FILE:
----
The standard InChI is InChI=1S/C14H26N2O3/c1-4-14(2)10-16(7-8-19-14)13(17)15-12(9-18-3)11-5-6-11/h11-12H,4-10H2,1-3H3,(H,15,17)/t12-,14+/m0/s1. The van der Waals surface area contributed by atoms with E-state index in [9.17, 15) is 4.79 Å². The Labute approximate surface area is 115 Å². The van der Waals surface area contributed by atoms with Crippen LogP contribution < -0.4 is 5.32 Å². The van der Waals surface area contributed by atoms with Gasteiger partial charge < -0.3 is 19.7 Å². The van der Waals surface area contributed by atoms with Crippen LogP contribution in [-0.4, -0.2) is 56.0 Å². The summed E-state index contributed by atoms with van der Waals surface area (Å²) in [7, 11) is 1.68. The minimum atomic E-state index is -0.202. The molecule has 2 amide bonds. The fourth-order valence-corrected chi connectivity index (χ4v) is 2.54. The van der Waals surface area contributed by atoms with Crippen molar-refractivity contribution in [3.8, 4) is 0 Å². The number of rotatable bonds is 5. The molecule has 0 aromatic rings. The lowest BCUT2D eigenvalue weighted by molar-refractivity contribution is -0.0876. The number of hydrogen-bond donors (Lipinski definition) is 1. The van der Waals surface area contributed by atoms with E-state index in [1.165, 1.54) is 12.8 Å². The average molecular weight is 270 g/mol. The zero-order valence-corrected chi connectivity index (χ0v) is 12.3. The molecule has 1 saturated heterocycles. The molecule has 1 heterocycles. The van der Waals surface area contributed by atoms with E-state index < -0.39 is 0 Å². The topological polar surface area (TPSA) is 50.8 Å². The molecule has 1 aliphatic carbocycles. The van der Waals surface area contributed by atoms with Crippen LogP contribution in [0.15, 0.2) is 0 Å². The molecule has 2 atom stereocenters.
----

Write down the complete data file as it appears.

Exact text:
The standard InChI is InChI=1S/C14H26N2O3/c1-4-14(2)10-16(7-8-19-14)13(17)15-12(9-18-3)11-5-6-11/h11-12H,4-10H2,1-3H3,(H,15,17)/t12-,14+/m0/s1. The van der Waals surface area contributed by atoms with E-state index in [9.17, 15) is 4.79 Å². The Labute approximate surface area is 115 Å². The van der Waals surface area contributed by atoms with Crippen LogP contribution < -0.4 is 5.32 Å². The van der Waals surface area contributed by atoms with Gasteiger partial charge < -0.3 is 19.7 Å². The van der Waals surface area contributed by atoms with Crippen LogP contribution in [-0.4, -0.2) is 56.0 Å². The summed E-state index contributed by atoms with van der Waals surface area (Å²) in [7, 11) is 1.68. The minimum atomic E-state index is -0.202. The molecule has 2 amide bonds. The fourth-order valence-corrected chi connectivity index (χ4v) is 2.54. The van der Waals surface area contributed by atoms with Crippen molar-refractivity contribution in [3.8, 4) is 0 Å². The number of rotatable bonds is 5. The molecule has 0 aromatic rings. The lowest BCUT2D eigenvalue weighted by molar-refractivity contribution is -0.0876. The number of hydrogen-bond donors (Lipinski definition) is 1. The van der Waals surface area contributed by atoms with E-state index in [1.165, 1.54) is 12.8 Å². The average molecular weight is 270 g/mol. The zero-order valence-corrected chi connectivity index (χ0v) is 12.3. The molecule has 1 saturated heterocycles. The molecule has 1 heterocycles. The van der Waals surface area contributed by atoms with E-state index < -0.39 is 0 Å². The topological polar surface area (TPSA) is 50.8 Å². The molecule has 1 aliphatic carbocycles. The van der Waals surface area contributed by atoms with Crippen LogP contribution in [0.15, 0.2) is 0 Å². The molecule has 2 atom stereocenters.